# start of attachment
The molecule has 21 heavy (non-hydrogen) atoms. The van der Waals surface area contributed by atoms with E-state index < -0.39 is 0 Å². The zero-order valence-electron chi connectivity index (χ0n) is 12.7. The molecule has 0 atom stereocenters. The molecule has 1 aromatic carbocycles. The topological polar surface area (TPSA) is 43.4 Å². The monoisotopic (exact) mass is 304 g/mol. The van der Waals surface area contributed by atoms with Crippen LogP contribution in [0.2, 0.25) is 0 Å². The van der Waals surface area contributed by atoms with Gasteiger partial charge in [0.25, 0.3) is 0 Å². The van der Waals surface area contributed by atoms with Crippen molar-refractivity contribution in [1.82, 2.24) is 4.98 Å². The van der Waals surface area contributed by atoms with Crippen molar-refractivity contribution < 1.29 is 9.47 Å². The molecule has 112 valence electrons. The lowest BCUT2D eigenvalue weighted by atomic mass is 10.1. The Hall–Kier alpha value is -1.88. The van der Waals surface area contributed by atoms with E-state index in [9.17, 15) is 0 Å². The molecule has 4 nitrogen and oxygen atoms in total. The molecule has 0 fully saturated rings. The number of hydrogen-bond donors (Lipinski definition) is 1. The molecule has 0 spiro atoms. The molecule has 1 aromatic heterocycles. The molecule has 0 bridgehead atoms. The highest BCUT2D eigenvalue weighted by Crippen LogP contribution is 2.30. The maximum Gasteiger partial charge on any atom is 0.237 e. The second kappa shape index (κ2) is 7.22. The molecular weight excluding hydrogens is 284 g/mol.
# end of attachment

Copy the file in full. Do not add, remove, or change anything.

The molecule has 21 heavy (non-hydrogen) atoms. The van der Waals surface area contributed by atoms with E-state index < -0.39 is 0 Å². The zero-order valence-electron chi connectivity index (χ0n) is 12.7. The molecule has 0 atom stereocenters. The molecule has 1 aromatic carbocycles. The topological polar surface area (TPSA) is 43.4 Å². The monoisotopic (exact) mass is 304 g/mol. The van der Waals surface area contributed by atoms with Crippen LogP contribution in [0.2, 0.25) is 0 Å². The van der Waals surface area contributed by atoms with Gasteiger partial charge in [0.25, 0.3) is 0 Å². The van der Waals surface area contributed by atoms with Crippen molar-refractivity contribution in [1.82, 2.24) is 4.98 Å². The van der Waals surface area contributed by atoms with Crippen molar-refractivity contribution < 1.29 is 9.47 Å². The molecule has 112 valence electrons. The lowest BCUT2D eigenvalue weighted by atomic mass is 10.1. The Hall–Kier alpha value is -1.88. The van der Waals surface area contributed by atoms with E-state index in [9.17, 15) is 0 Å². The molecule has 4 nitrogen and oxygen atoms in total. The molecule has 0 fully saturated rings. The number of hydrogen-bond donors (Lipinski definition) is 1. The molecule has 0 spiro atoms. The molecule has 1 aromatic heterocycles. The molecule has 0 bridgehead atoms. The highest BCUT2D eigenvalue weighted by Crippen LogP contribution is 2.30. The maximum Gasteiger partial charge on any atom is 0.237 e. The second kappa shape index (κ2) is 7.22. The molecular weight excluding hydrogens is 284 g/mol.